A "toolkit" for GPs suggests practices should look at levels of demand and take action to make it easier for patients to book appointments.
In some cases, this could mean doctors speaking to patients on the phone, taking up a five-minute consultation rather than a ten-minute face-to-face meeting.
The document warns that phone consultations have downsides, including doctors missing visual cues for an illness which could lead to a greater risk of a wrong diagnosis.
However, the toolkit, published by the Royal College of GPs Scotland, said that used in the right cases, such as giving advice on whether a patient needs to see a doctor or checking up on how treatment is working, phone consultations could help improve access.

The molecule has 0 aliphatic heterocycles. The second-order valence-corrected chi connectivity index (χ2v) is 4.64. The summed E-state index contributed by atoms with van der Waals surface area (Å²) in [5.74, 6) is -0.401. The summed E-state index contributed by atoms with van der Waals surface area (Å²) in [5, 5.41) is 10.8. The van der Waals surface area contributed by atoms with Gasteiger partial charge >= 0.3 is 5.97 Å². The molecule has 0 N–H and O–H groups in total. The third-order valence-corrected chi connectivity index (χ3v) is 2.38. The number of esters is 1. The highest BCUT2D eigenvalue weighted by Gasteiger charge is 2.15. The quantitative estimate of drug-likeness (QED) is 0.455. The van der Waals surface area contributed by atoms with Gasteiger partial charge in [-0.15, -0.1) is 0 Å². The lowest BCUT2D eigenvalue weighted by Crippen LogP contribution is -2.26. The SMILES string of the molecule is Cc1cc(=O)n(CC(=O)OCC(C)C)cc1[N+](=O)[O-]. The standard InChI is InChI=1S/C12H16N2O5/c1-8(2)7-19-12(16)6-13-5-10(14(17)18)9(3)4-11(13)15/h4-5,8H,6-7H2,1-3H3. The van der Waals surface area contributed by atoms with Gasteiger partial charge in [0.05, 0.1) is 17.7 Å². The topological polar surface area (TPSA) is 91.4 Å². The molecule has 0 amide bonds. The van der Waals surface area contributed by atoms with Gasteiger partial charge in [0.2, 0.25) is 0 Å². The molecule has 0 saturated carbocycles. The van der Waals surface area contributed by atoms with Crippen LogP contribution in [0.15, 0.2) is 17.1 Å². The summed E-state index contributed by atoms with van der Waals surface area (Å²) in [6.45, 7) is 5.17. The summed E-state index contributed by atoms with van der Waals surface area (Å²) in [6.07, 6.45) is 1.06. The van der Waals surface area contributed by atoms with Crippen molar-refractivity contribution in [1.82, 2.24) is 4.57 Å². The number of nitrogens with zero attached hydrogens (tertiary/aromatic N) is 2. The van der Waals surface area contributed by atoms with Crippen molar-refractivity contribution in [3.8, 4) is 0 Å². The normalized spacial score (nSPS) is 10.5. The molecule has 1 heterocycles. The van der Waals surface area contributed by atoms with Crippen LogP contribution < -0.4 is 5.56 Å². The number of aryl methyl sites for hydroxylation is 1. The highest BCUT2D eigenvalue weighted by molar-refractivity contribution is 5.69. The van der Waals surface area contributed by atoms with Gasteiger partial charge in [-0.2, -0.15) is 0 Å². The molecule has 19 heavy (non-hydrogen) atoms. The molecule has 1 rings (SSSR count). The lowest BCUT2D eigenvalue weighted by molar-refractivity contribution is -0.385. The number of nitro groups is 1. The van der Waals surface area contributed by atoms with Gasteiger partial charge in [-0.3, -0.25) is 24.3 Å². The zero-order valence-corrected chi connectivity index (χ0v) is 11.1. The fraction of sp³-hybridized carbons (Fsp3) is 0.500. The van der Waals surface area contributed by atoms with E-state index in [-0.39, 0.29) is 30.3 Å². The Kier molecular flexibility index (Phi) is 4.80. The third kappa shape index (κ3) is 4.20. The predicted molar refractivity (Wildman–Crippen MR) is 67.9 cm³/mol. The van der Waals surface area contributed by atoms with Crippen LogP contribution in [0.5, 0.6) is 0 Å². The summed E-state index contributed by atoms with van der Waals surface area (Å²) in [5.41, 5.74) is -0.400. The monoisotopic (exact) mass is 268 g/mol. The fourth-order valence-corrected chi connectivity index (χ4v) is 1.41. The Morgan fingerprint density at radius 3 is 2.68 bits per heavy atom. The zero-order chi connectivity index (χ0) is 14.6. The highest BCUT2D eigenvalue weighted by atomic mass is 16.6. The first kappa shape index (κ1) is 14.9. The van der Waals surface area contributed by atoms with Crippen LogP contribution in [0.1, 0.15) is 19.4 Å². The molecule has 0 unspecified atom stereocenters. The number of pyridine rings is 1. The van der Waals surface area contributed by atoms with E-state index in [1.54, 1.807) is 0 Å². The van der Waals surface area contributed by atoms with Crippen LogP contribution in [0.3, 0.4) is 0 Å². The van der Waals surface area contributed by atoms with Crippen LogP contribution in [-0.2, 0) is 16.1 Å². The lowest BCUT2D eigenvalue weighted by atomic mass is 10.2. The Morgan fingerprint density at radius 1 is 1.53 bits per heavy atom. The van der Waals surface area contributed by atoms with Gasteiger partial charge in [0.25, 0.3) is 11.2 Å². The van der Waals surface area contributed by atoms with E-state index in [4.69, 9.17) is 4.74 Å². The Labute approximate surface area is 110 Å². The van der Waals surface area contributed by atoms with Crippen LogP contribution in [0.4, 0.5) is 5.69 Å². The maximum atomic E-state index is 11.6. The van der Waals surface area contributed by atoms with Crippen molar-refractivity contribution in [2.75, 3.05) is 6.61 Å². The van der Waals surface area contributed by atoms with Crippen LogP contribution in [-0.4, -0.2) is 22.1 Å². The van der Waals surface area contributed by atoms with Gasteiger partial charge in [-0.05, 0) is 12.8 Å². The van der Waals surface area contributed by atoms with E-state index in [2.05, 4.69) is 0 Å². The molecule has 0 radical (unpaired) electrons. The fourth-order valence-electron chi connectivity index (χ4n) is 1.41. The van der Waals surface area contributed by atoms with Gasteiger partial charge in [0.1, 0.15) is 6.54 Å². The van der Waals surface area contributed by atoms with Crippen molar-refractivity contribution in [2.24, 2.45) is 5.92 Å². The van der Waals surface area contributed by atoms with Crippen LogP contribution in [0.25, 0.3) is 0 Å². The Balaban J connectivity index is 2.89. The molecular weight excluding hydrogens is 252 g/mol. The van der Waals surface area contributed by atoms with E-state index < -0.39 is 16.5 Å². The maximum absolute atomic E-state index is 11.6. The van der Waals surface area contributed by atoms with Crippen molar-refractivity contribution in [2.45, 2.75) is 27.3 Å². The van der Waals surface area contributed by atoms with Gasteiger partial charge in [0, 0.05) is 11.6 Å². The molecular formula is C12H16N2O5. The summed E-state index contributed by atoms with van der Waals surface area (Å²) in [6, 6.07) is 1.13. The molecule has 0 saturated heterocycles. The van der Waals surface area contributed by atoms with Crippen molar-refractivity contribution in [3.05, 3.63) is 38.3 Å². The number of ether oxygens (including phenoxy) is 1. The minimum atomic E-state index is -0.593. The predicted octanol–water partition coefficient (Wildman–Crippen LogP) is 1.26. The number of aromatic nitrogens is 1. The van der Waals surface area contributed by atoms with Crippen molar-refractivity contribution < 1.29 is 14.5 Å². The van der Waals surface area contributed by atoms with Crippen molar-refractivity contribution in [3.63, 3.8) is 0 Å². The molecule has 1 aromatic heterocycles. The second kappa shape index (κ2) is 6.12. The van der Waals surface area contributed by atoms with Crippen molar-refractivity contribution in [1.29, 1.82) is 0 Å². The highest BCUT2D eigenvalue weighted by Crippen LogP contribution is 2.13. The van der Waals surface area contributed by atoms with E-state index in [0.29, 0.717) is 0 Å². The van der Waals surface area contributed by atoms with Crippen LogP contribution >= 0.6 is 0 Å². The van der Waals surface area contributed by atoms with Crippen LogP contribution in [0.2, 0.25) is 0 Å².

The document also suggests looking at allowing patients to make appointments on the internet, as some practices do.
Launching the toolkit in Glasgow yesterday, Dr John Gillies, chairman of the RCGP Scotland, said: "Telephone consultations can be very useful for a variety of aspects of general practice. They can be useful for an initial triage and diagnosis if you use the conversation to assess whether you need to see the patient or not."
Health secretary Nicola Sturgeon said she received letters from patients worried about access to GPs and so was aware it was an issue.
She said many patients would have experienced phone conversations with their doctors and were satisfied with the service.
She cautioned: "What works in an inner city practice might be inappropriate for a rural practice."